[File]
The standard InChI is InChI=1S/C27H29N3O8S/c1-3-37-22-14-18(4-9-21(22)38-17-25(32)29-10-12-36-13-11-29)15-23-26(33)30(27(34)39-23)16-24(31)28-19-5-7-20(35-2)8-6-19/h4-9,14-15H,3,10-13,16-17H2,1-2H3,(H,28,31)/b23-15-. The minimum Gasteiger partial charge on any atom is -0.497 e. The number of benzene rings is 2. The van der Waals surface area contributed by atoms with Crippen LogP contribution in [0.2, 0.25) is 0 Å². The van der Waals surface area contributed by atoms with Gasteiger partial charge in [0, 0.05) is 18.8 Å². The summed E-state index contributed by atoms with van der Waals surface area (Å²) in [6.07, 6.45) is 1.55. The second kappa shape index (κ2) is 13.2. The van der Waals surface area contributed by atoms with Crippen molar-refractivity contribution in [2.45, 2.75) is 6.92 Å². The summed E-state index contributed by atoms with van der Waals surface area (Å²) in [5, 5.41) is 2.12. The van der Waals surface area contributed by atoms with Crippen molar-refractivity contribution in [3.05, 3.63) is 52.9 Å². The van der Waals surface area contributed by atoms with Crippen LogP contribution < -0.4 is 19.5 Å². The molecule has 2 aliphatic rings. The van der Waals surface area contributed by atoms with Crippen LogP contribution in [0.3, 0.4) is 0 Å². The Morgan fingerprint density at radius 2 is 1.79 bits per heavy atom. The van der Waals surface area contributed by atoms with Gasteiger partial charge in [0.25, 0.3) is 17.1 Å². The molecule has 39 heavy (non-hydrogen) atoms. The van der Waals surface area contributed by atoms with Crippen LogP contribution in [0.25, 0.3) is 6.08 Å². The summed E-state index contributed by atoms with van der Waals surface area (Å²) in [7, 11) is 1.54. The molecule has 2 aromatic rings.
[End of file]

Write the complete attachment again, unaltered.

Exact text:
The standard InChI is InChI=1S/C27H29N3O8S/c1-3-37-22-14-18(4-9-21(22)38-17-25(32)29-10-12-36-13-11-29)15-23-26(33)30(27(34)39-23)16-24(31)28-19-5-7-20(35-2)8-6-19/h4-9,14-15H,3,10-13,16-17H2,1-2H3,(H,28,31)/b23-15-. The minimum Gasteiger partial charge on any atom is -0.497 e. The number of benzene rings is 2. The van der Waals surface area contributed by atoms with Crippen LogP contribution in [0.2, 0.25) is 0 Å². The van der Waals surface area contributed by atoms with Gasteiger partial charge in [0, 0.05) is 18.8 Å². The summed E-state index contributed by atoms with van der Waals surface area (Å²) in [6.07, 6.45) is 1.55. The second kappa shape index (κ2) is 13.2. The van der Waals surface area contributed by atoms with Crippen molar-refractivity contribution in [2.45, 2.75) is 6.92 Å². The summed E-state index contributed by atoms with van der Waals surface area (Å²) in [5, 5.41) is 2.12. The van der Waals surface area contributed by atoms with Crippen molar-refractivity contribution in [3.05, 3.63) is 52.9 Å². The van der Waals surface area contributed by atoms with Crippen LogP contribution < -0.4 is 19.5 Å². The molecule has 2 aliphatic rings. The van der Waals surface area contributed by atoms with Crippen LogP contribution in [0.3, 0.4) is 0 Å². The Morgan fingerprint density at radius 2 is 1.79 bits per heavy atom. The van der Waals surface area contributed by atoms with Gasteiger partial charge in [0.25, 0.3) is 17.1 Å². The molecule has 39 heavy (non-hydrogen) atoms. The van der Waals surface area contributed by atoms with Crippen LogP contribution in [0.25, 0.3) is 6.08 Å². The summed E-state index contributed by atoms with van der Waals surface area (Å²) in [7, 11) is 1.54. The molecule has 2 aromatic rings.